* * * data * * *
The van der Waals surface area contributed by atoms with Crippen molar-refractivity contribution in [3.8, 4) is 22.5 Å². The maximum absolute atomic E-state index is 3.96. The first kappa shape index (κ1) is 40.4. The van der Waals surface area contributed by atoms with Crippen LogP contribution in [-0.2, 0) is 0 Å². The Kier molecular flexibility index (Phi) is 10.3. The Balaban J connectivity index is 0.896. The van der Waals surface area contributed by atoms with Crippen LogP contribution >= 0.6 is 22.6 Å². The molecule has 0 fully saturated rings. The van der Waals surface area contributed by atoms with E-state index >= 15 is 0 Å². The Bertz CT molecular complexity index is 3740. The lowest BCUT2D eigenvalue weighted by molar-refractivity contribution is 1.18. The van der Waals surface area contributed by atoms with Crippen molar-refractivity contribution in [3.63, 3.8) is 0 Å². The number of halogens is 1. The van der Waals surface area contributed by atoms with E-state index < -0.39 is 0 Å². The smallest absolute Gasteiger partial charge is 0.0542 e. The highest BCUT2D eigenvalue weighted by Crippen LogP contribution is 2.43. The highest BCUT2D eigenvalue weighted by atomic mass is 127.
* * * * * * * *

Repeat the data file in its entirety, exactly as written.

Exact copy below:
The van der Waals surface area contributed by atoms with Crippen molar-refractivity contribution in [3.8, 4) is 22.5 Å². The maximum absolute atomic E-state index is 3.96. The first kappa shape index (κ1) is 40.4. The van der Waals surface area contributed by atoms with Crippen LogP contribution in [-0.2, 0) is 0 Å². The Kier molecular flexibility index (Phi) is 10.3. The Balaban J connectivity index is 0.896. The van der Waals surface area contributed by atoms with Crippen LogP contribution >= 0.6 is 22.6 Å². The molecule has 0 fully saturated rings. The van der Waals surface area contributed by atoms with E-state index >= 15 is 0 Å². The Bertz CT molecular complexity index is 3740. The lowest BCUT2D eigenvalue weighted by molar-refractivity contribution is 1.18. The van der Waals surface area contributed by atoms with Crippen molar-refractivity contribution in [3.63, 3.8) is 0 Å². The number of halogens is 1. The van der Waals surface area contributed by atoms with E-state index < -0.39 is 0 Å². The smallest absolute Gasteiger partial charge is 0.0542 e. The highest BCUT2D eigenvalue weighted by Crippen LogP contribution is 2.43. The highest BCUT2D eigenvalue weighted by atomic mass is 127.